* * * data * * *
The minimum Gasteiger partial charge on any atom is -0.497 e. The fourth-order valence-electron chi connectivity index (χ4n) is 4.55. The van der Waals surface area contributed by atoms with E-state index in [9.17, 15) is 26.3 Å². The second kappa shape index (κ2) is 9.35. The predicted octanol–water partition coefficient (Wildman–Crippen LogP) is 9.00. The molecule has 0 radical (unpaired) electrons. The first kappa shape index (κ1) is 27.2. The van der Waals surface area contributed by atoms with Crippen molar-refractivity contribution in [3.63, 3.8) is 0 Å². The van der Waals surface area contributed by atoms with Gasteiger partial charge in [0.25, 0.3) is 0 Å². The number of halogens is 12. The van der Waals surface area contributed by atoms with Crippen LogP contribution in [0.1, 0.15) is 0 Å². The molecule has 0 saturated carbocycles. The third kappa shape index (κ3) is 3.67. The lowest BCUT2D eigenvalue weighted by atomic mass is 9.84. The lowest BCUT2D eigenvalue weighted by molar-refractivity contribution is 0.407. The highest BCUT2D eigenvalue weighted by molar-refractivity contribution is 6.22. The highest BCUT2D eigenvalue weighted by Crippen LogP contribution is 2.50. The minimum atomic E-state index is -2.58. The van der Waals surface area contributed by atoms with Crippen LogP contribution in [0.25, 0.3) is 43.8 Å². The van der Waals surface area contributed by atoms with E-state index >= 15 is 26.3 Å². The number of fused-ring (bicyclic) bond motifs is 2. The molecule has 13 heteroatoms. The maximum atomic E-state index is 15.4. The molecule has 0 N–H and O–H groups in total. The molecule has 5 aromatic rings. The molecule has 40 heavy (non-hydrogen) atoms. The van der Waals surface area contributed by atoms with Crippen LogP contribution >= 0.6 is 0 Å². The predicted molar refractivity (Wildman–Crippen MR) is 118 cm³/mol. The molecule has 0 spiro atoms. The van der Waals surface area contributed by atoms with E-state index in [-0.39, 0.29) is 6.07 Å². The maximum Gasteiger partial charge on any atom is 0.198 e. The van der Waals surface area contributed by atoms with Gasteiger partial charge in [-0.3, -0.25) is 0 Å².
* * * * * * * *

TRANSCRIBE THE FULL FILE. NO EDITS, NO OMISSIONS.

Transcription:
The minimum Gasteiger partial charge on any atom is -0.497 e. The fourth-order valence-electron chi connectivity index (χ4n) is 4.55. The van der Waals surface area contributed by atoms with E-state index in [9.17, 15) is 26.3 Å². The second kappa shape index (κ2) is 9.35. The predicted octanol–water partition coefficient (Wildman–Crippen LogP) is 9.00. The molecule has 0 radical (unpaired) electrons. The first kappa shape index (κ1) is 27.2. The van der Waals surface area contributed by atoms with Crippen molar-refractivity contribution in [3.63, 3.8) is 0 Å². The van der Waals surface area contributed by atoms with Gasteiger partial charge in [0.25, 0.3) is 0 Å². The number of halogens is 12. The van der Waals surface area contributed by atoms with Crippen LogP contribution in [0.1, 0.15) is 0 Å². The molecule has 0 saturated carbocycles. The third kappa shape index (κ3) is 3.67. The lowest BCUT2D eigenvalue weighted by atomic mass is 9.84. The lowest BCUT2D eigenvalue weighted by molar-refractivity contribution is 0.407. The highest BCUT2D eigenvalue weighted by molar-refractivity contribution is 6.22. The highest BCUT2D eigenvalue weighted by Crippen LogP contribution is 2.50. The minimum atomic E-state index is -2.58. The van der Waals surface area contributed by atoms with Crippen LogP contribution in [0.25, 0.3) is 43.8 Å². The van der Waals surface area contributed by atoms with E-state index >= 15 is 26.3 Å². The number of fused-ring (bicyclic) bond motifs is 2. The molecule has 13 heteroatoms. The maximum atomic E-state index is 15.4. The molecule has 0 N–H and O–H groups in total. The molecule has 5 aromatic rings. The molecule has 40 heavy (non-hydrogen) atoms. The van der Waals surface area contributed by atoms with Crippen LogP contribution >= 0.6 is 0 Å². The predicted molar refractivity (Wildman–Crippen MR) is 118 cm³/mol. The molecule has 0 spiro atoms. The van der Waals surface area contributed by atoms with E-state index in [-0.39, 0.29) is 6.07 Å². The maximum Gasteiger partial charge on any atom is 0.198 e. The van der Waals surface area contributed by atoms with Gasteiger partial charge in [-0.3, -0.25) is 0 Å².